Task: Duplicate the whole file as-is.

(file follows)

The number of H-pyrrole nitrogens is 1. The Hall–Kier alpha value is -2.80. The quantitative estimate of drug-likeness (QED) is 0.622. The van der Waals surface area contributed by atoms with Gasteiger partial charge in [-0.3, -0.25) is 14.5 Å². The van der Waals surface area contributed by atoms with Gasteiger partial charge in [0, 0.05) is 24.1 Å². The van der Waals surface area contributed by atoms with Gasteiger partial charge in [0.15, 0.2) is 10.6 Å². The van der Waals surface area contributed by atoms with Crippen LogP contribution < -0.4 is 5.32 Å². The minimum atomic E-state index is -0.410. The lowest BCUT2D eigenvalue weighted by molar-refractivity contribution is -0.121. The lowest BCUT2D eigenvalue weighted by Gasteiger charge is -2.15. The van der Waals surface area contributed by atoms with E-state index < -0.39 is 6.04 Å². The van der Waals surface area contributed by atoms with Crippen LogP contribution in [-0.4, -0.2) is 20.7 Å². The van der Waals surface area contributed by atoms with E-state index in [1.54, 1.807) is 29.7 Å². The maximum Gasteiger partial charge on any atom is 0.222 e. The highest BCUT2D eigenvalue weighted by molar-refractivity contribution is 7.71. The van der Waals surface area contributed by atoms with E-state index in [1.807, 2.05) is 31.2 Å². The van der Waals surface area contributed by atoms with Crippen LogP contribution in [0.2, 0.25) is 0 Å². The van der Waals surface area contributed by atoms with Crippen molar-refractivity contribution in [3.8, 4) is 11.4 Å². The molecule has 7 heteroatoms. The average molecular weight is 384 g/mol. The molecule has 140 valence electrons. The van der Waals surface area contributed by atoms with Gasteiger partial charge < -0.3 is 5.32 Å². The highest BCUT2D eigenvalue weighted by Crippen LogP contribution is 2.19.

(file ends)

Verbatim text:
The number of H-pyrrole nitrogens is 1. The Hall–Kier alpha value is -2.80. The quantitative estimate of drug-likeness (QED) is 0.622. The van der Waals surface area contributed by atoms with Gasteiger partial charge in [-0.3, -0.25) is 14.5 Å². The van der Waals surface area contributed by atoms with Gasteiger partial charge in [0, 0.05) is 24.1 Å². The van der Waals surface area contributed by atoms with Gasteiger partial charge in [0.15, 0.2) is 10.6 Å². The van der Waals surface area contributed by atoms with Crippen LogP contribution < -0.4 is 5.32 Å². The minimum atomic E-state index is -0.410. The lowest BCUT2D eigenvalue weighted by molar-refractivity contribution is -0.121. The lowest BCUT2D eigenvalue weighted by Gasteiger charge is -2.15. The van der Waals surface area contributed by atoms with E-state index < -0.39 is 6.04 Å². The van der Waals surface area contributed by atoms with Crippen LogP contribution in [-0.4, -0.2) is 20.7 Å². The van der Waals surface area contributed by atoms with E-state index in [1.54, 1.807) is 29.7 Å². The maximum Gasteiger partial charge on any atom is 0.222 e. The highest BCUT2D eigenvalue weighted by molar-refractivity contribution is 7.71. The van der Waals surface area contributed by atoms with E-state index in [1.807, 2.05) is 31.2 Å². The van der Waals surface area contributed by atoms with Crippen LogP contribution in [0.2, 0.25) is 0 Å². The van der Waals surface area contributed by atoms with Crippen molar-refractivity contribution in [3.8, 4) is 11.4 Å². The molecule has 7 heteroatoms. The average molecular weight is 384 g/mol. The molecule has 140 valence electrons. The van der Waals surface area contributed by atoms with Gasteiger partial charge < -0.3 is 5.32 Å². The highest BCUT2D eigenvalue weighted by Crippen LogP contribution is 2.19.